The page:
Blackouts, long or short, continue to be the order of the day. The executive director of PREPA...has admitted as much. But the true cause is the gradual and intentional dismantling that the authority's own government is bringing about with its policies of austerity for eventual privatization.
UTIER has made this point on a number of occasions. Shortly before Maria hit, in the wake of storm damage in Puerto Rico from Hurricane Irma, the Intercept reported that a UTIER spokesperson had "denounced the utility's leadership for not sending 170 available workers out to reconnect lines and accused it of delaying restoration to build support for a corporate selloff."
Meanwhile, following Maria, the first steps toward repairing and rebuilding the power grid have taken place through subcontractors who bypass qualified workers on the island in favor of a labor force from the U.S.--for which, as we've seen, they charge exorbitant rates that mostly go to the company for "overhead costs," not the workers.
The drive to privatize is directly responsible for deterioration of PREPA. The utility survived previous privatizations, but suffered from the neoliberal strategy of "starv[ing] a public service until it ceases to function, and then us[ing] that failure as an excuse to privatize," as Brian Sullivan wrote in an article for SW.
Because of this vicious circle, Sullivan continued, "[b]etween 2012 and 2017, 30 percent of PREPA's workforce was lost, mostly through attrition. This meant that thousands of skilled workers who could have maintained the grid or cleared trees around power lines before Maria hit simply weren't available to do that work."
Privatization is a regular theme in Puerto Rico in the era of austerity. In their report from the island for SocialistWorker.org, Monique Dols and Lance Selfa described how the Federación de Maestros de Puerto Rico (FMPR), a teachers' union, "charges Education Secretary Julia Keleher with unnecessarily delaying the opening of hundreds of schools in order push for privatization."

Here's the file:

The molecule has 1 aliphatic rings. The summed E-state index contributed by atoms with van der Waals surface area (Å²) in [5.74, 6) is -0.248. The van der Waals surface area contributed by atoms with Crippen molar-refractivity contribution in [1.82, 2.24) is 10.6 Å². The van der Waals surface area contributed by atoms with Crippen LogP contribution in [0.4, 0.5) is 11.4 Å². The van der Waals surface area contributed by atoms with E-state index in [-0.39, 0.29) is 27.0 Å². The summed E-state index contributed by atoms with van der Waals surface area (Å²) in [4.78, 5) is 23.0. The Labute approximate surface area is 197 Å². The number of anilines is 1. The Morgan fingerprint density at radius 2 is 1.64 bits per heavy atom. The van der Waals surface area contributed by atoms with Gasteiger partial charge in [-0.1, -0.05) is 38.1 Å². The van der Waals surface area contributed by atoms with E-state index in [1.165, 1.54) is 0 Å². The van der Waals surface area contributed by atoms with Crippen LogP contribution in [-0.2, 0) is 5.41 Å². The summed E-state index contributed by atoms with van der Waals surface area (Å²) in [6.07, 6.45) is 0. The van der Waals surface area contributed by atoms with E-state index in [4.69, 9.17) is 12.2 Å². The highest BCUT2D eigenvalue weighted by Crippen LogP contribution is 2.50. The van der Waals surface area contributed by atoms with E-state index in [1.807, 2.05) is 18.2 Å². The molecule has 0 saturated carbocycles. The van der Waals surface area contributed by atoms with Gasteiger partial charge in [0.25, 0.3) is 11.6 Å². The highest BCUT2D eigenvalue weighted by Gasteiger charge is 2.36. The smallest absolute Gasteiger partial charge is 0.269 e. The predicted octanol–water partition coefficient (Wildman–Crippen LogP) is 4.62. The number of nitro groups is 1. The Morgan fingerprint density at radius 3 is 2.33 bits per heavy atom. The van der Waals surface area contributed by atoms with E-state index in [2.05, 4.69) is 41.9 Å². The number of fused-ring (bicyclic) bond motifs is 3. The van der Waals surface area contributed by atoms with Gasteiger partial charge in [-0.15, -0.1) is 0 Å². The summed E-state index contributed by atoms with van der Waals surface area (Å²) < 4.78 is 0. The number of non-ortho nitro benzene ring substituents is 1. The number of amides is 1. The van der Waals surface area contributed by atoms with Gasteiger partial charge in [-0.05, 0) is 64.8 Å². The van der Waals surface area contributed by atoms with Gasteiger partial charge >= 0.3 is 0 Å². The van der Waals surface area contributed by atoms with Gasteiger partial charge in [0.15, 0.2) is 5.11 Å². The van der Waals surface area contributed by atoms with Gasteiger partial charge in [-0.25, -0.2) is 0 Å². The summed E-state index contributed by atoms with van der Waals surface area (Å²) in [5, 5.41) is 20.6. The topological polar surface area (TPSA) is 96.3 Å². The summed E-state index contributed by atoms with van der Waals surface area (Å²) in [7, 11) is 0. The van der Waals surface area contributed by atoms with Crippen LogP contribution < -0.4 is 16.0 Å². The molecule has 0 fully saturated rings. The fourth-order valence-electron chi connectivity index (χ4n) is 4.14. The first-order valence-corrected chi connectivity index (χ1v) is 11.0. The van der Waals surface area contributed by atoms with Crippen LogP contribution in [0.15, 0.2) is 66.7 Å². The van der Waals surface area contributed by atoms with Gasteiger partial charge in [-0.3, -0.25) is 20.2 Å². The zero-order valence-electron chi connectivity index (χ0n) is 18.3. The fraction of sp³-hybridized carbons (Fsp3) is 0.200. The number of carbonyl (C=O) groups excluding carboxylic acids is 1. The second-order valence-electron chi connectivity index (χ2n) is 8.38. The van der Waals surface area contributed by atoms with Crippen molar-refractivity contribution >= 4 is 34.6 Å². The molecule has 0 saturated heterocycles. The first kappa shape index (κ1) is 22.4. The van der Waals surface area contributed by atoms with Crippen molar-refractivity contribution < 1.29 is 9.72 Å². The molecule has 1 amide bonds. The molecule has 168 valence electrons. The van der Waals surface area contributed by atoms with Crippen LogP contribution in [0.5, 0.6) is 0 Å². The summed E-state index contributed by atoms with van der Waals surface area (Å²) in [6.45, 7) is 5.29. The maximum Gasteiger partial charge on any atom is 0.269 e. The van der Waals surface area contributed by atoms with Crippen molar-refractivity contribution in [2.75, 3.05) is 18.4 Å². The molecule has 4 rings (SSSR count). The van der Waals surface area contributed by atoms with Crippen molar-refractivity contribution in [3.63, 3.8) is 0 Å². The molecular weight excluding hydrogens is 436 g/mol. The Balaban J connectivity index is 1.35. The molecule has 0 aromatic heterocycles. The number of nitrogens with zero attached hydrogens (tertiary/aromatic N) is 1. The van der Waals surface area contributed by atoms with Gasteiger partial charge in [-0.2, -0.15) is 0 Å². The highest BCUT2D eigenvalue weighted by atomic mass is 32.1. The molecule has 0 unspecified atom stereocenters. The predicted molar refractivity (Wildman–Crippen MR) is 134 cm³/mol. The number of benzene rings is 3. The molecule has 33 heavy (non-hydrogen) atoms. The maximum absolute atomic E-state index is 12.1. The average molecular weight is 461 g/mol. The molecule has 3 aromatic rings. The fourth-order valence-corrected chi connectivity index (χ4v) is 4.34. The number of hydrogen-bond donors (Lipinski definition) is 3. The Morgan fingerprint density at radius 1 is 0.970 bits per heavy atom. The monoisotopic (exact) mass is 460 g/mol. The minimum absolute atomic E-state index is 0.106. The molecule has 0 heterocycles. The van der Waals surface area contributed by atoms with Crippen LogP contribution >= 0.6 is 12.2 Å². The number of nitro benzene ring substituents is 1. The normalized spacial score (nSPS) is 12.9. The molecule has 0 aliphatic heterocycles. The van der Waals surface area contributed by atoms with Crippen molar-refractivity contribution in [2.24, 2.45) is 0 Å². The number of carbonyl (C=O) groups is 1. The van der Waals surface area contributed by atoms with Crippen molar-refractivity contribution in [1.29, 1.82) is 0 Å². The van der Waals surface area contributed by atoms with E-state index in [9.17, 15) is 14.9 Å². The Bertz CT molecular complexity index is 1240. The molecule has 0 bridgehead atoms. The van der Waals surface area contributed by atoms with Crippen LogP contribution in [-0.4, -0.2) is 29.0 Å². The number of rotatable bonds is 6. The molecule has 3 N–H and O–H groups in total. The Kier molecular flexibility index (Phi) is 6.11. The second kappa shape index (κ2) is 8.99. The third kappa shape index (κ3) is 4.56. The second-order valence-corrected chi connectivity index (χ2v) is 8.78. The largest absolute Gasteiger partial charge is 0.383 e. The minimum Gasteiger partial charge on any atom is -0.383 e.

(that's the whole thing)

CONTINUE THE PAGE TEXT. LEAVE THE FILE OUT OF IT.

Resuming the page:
A September 2016 In These Times article explained the benefits according to the neoliberal logic: "Privatized workers have lower rates of unionization, are paid less than their publicly-employed counterparts, don't have access to benefits, and experience high turnover."
These trends are, of course, driven by a factor that privatization can always be counted on to add to the equation: profit.
It should come as no surprise, then, to find that public-sector unions in Puerto Rico have been the target of more direct union-busting attacks. In August, UTIER filed suit against PREPA and the government of Puerto Rico, claiming that several recently passed laws recently passed undermined the union's collective bargaining agreement.
THERE WAS another party named in that suit as well--the entity that probably more than any other holds the keys to Puerto Rico's future: the Federal Management Oversight Board, a seven-member panel appointed not by the people or the government of Puerto Rico, but by the President of the United States.
The board came into being in 2016 as a result of the Obama administration's Puerto Rican Oversight, Management, and Economic Stability Act, known by its Orwellian acronym PROMESA (which means "promise" in Spanish).
Under the board's supervision, Puerto Rico is facing intensified austerity measures, squeezing the Puerto Rican people in order to ensure that U.S. financial interests that hold the island's huge debt get every penny back that they possibility can. As Anamaría Lopez, of the Institute for New Economic Thinking, described: